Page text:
A year ago, Can Kurban, Maria Haberer and I presented a communication at the conference IDP2016 – Internet, Law and Politics. Building a European digital space, and it was published in its proceedings as What is technopolitics? A conceptual scheme for understanding politics in the digital age.
Now, an improved version of that paper has been published at the IDP. Journal of Internet, Law and Politics, in its issue #24.
In this article we seek to revisit what the term ‘technopolitical’ means for democratic politics in our age. We begin by tracing how the term was used and then transformed through various and conflicting adaptations of ICTs (Information and Communication Technologies) in governmental and civil organizations and grassroots movements. Two main streams can be distinguished in academic literature: studies about internet-enhanced politics (labelled as e- government) and politics 2.0 that imply the facilitation of existing practices such as e-voting, e-campaigning and e-petitioning. The second stream of the internet-enabled perspective builds on the idea that ICTs are essential for the organization of transformative, contentious politics, citizen participation and deliberative processes. Under a range of labels, studies have often used ideas of the technopolitical in an undefined or underspecified manner for describing the influence of digital technologies on their scope of investigation. After critically reviewing and categorizing the main concepts used in the literature to describe ICT-based political performances, we construct a conceptual model of technopolitics oriented at two contra-rotating developments: Centralization vs. Decentralization. Within a schema consisting of the five dimensions of context, scale and direction, purpose, synchronization and actors we will clarify these developments and structure informal and formal ways of political practices. We explain the dimensions using real-world examples to illustrate the unique characteristics of each technopolitical action field and the power dynamics that influence them.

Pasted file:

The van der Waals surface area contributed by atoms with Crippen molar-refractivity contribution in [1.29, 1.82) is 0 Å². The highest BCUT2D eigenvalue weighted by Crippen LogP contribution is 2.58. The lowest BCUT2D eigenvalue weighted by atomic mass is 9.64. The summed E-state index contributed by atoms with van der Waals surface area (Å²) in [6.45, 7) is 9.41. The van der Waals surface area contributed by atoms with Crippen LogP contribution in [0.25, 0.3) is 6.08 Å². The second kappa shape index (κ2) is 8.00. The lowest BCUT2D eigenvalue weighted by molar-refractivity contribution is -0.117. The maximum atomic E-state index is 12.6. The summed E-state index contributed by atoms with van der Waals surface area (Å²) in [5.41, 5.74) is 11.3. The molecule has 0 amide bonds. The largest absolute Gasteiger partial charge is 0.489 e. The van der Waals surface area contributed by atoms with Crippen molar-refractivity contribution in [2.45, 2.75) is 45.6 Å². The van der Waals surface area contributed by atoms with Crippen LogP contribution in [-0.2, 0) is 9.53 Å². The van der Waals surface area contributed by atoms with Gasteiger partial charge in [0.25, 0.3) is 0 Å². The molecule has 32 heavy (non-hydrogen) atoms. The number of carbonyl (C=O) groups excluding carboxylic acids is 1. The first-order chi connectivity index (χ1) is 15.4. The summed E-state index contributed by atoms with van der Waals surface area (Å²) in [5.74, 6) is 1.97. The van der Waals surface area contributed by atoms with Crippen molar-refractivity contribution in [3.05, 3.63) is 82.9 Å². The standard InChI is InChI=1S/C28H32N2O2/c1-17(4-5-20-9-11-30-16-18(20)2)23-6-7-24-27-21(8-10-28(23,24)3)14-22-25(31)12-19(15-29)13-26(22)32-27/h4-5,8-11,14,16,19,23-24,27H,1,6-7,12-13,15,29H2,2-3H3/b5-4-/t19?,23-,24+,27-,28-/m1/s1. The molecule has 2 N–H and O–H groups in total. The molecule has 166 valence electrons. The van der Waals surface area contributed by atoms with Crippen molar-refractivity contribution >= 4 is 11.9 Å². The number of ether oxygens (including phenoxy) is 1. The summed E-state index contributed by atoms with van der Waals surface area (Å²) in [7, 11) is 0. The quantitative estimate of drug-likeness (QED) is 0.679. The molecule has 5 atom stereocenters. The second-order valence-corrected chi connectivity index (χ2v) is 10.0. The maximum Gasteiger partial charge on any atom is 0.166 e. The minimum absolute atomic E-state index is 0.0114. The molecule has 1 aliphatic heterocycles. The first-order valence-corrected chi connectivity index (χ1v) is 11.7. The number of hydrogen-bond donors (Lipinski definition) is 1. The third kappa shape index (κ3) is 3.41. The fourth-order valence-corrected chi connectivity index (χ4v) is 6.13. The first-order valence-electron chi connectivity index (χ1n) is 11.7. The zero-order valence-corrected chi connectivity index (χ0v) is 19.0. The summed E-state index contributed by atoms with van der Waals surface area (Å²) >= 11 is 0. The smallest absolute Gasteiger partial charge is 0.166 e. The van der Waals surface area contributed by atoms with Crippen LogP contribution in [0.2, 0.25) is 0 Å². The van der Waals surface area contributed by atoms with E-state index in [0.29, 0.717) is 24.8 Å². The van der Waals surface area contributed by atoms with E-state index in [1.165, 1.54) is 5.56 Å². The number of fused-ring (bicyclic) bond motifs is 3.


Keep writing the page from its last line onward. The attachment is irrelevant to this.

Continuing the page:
For the last year I have been taking part of the research project Voice or Chatter?, part of Making All Voices Count, a programme working towards a world in which open, effective and participatory governance is the norm and not the exception, and focusing global attention on creative and cutting-edge solutions to transform the relationship between citizens and their governments.
I had already released three outputs resulting of the work on this project:
A new article has been published from the same project. It is a shorter version of the political and regulatory context, now in Spanish. It has appeared in Revista Internacional de Pensamiento Político (issue #11), within a monograph on the digital revolution, technopolitics and digital democracy edited by Ramón Soriano and Francisco Jurado — to whom I owe much gratitude, not only for the invitation to submit a paper, but for their idea to curate such an interesting monograph.
Below appear the abstract of the article in English and Spanish and the download of the full text in Spanish.
Abstract in English
The Spanish local elections in 2015 brought to many Spanish cities what has been labeled as “city councils of change”: city councils whose mayors and governing representatives come from parties emerging from the 15M Spanish Indignados Movement. This research focuses on the socio-political environment where this phenomenon takes place, specifically in Madrid and Barcelona, the two major cities of the state and featuring “city councils of change”. Our research revisits e-participation since the beginnings of the XXIst century onwards and most especially in the aftermath of the 15M Movement, proposing that recent ICT-based participation initiatives in such in municipalities could be far from just polling the citizens and be, instead, the spearhead of a technopolitics-aimed network of cities.
Abstract in Spanish
Las elecciones municipales de España en 2015 trajeron a muchas ciudades españolas lo que se ha calificado como “ayuntamientos de cambio”: ayuntamientos cuyos alcaldes y representantes en el gobierno provienen de partidos emergentes del Movimiento del 15M. Esta investigación se centra en el entorno sociopolítico en el que se desarrolla este fenómeno, concretamente en Madrid y Barcelona, las dos mayores ciudades del estado y con “ayuntamientos de cambio”. Nuestra investigación revisita la e-Participación desde los inicios del siglo XXI y, sobre todo, tras las secuelas del 15M, proponiendo que las recientes iniciativas de participación basadas en las TIC en los municipios podrían estar lejos de ser meras encuestas para los ciudadanos para ser, en cambio, la punta de lanza de una red de ciudades tejida con prácticas tecnopolíticas.